Screened at the Boston Science Fiction Film Festival, The Philip K. Dick Science Fiction Festival, and More
All 28 episodes of the new science fiction dramedy Personal Space are now available on Amazon Video and other streaming platforms. Crew members aboard a generation ship have no idea their therapy sessions are being broadcast to earth. Personal Space made its world premiere at the Boston Science Fiction Film Festival in February, was shown at the Philip K. Dick Science Fiction Festival and will be appearing at Hollyweb Festival and Vancouver Web Fest. The show features Battlestar Galactica’sRichard Hatch, and is dedicated to his memory.
The series is a sci-fi dramedy that takes place in an alternate timeline where the American space program has been decades ahead of actual history. Generation ship Overture was launched on a very long journey in the early 90s to a distant star. The crew serves in 25 year shifts, with each shift passing the torch to the one after. The audience watches current events aboard the ship unfold in 2017, as the second shift is supposed to take command, while the crew of Overture speak in confidence to the ship’s therapy computer. The key phrase here is “supposed to.”
The ensemble cast also features Nicki Clyne of Battlestar Galactica, Kurt Yaeger of Sons of Anarchy, Cliff Simon of Stargate SG-1, Tim Russ of Star Trek: Voyager, Brent Bailey of Emma Approved, and Sean Persaud of Edgar Allen Poe’s Murder Mystery Dinner Party. Mark Tierno, the star of SyFy’s The Mercury Men, has an appearance as Wernher von Braun. The creative team is led by Tom R. Pike, with Zack Wallnau & Dana Luery Shaw, who are known as the creators of the hit webseries Echo Chamber, as well as producer Jeff Hammer.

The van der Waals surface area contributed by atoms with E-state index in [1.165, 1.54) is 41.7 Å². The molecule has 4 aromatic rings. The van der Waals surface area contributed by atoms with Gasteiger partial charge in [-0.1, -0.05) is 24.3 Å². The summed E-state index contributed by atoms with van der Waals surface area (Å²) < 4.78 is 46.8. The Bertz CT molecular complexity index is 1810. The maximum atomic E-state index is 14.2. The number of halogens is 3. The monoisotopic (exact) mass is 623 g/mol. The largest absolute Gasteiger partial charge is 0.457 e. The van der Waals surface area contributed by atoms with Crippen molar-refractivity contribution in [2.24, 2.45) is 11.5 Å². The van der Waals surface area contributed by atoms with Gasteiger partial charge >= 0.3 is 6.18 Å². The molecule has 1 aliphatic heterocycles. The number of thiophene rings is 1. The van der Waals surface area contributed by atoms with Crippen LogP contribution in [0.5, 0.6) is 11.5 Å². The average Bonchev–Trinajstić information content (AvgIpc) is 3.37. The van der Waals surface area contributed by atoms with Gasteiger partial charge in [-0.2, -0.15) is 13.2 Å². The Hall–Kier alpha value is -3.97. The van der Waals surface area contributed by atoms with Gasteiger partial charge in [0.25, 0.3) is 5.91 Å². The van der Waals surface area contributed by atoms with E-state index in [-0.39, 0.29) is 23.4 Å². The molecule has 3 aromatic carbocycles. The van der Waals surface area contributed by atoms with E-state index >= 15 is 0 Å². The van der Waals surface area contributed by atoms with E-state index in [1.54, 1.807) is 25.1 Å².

Watch the exclusive trailer on Syfy.com: http://bit.ly/2E3UOHE
Stream the whole series on Amazon: http://amzn.to/2FgqNVr
Personal Space came out of years of discussions and abortive plans between Pike, Wallnau, and Shaw to create a science fiction show set in space. Previous attempts had been too expensive, or if made cheaper, would have looked cheap. When they hit upon the idea of using the fixed perspective of a therapy computer, the team realized they had a way to tell a story with expansive scope without needing a TV-sized budget.
Using Kickstarter, the series was funded by 703 backers who raised $49,000 to bring the series to life. Shooting commenced in June, and again in September. 191 pages of script were shot in 11 days, including three scenes where Clyne, Hatch, and Persaud performed their own zero-g wirework stunts. Post-production on all 28 episodes took another year to complete. Now, more than three years after setting out to create the show, the series has finally premiered via Amazon Video and other streaming platforms.